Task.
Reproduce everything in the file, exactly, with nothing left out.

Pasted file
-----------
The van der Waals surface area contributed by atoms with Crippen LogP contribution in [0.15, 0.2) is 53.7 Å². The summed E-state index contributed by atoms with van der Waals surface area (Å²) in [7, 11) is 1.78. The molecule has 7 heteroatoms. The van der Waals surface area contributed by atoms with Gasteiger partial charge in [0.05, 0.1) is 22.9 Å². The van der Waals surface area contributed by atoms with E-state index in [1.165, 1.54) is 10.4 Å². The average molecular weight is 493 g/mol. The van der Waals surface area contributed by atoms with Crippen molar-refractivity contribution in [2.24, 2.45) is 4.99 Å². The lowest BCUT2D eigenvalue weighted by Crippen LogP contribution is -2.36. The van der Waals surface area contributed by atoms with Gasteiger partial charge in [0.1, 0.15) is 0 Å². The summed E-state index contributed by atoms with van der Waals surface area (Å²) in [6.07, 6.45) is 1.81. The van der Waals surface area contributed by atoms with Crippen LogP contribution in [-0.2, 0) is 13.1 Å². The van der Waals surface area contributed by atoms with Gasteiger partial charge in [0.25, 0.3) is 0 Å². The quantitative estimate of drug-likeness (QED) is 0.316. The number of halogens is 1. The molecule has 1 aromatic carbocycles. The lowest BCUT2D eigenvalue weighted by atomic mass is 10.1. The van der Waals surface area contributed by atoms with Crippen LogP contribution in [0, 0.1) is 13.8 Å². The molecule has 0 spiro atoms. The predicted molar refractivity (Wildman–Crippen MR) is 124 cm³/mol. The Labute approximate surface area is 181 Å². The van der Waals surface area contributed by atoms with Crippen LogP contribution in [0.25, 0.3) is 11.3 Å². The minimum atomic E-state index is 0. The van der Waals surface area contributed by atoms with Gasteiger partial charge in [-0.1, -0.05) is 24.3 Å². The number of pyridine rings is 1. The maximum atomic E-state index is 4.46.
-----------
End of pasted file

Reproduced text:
The van der Waals surface area contributed by atoms with Crippen LogP contribution in [0.15, 0.2) is 53.7 Å². The summed E-state index contributed by atoms with van der Waals surface area (Å²) in [7, 11) is 1.78. The molecule has 7 heteroatoms. The van der Waals surface area contributed by atoms with Gasteiger partial charge in [0.05, 0.1) is 22.9 Å². The van der Waals surface area contributed by atoms with E-state index in [1.165, 1.54) is 10.4 Å². The average molecular weight is 493 g/mol. The van der Waals surface area contributed by atoms with Crippen molar-refractivity contribution in [2.24, 2.45) is 4.99 Å². The lowest BCUT2D eigenvalue weighted by Crippen LogP contribution is -2.36. The van der Waals surface area contributed by atoms with Gasteiger partial charge in [0.1, 0.15) is 0 Å². The summed E-state index contributed by atoms with van der Waals surface area (Å²) in [6.07, 6.45) is 1.81. The van der Waals surface area contributed by atoms with Crippen LogP contribution in [-0.2, 0) is 13.1 Å². The van der Waals surface area contributed by atoms with Gasteiger partial charge in [0.25, 0.3) is 0 Å². The quantitative estimate of drug-likeness (QED) is 0.316. The number of halogens is 1. The molecule has 1 aromatic carbocycles. The lowest BCUT2D eigenvalue weighted by atomic mass is 10.1. The van der Waals surface area contributed by atoms with Crippen LogP contribution in [0, 0.1) is 13.8 Å². The molecule has 0 spiro atoms. The predicted molar refractivity (Wildman–Crippen MR) is 124 cm³/mol. The Labute approximate surface area is 181 Å². The van der Waals surface area contributed by atoms with Crippen LogP contribution in [0.25, 0.3) is 11.3 Å². The minimum atomic E-state index is 0. The van der Waals surface area contributed by atoms with Gasteiger partial charge in [-0.1, -0.05) is 24.3 Å². The number of pyridine rings is 1. The maximum atomic E-state index is 4.46.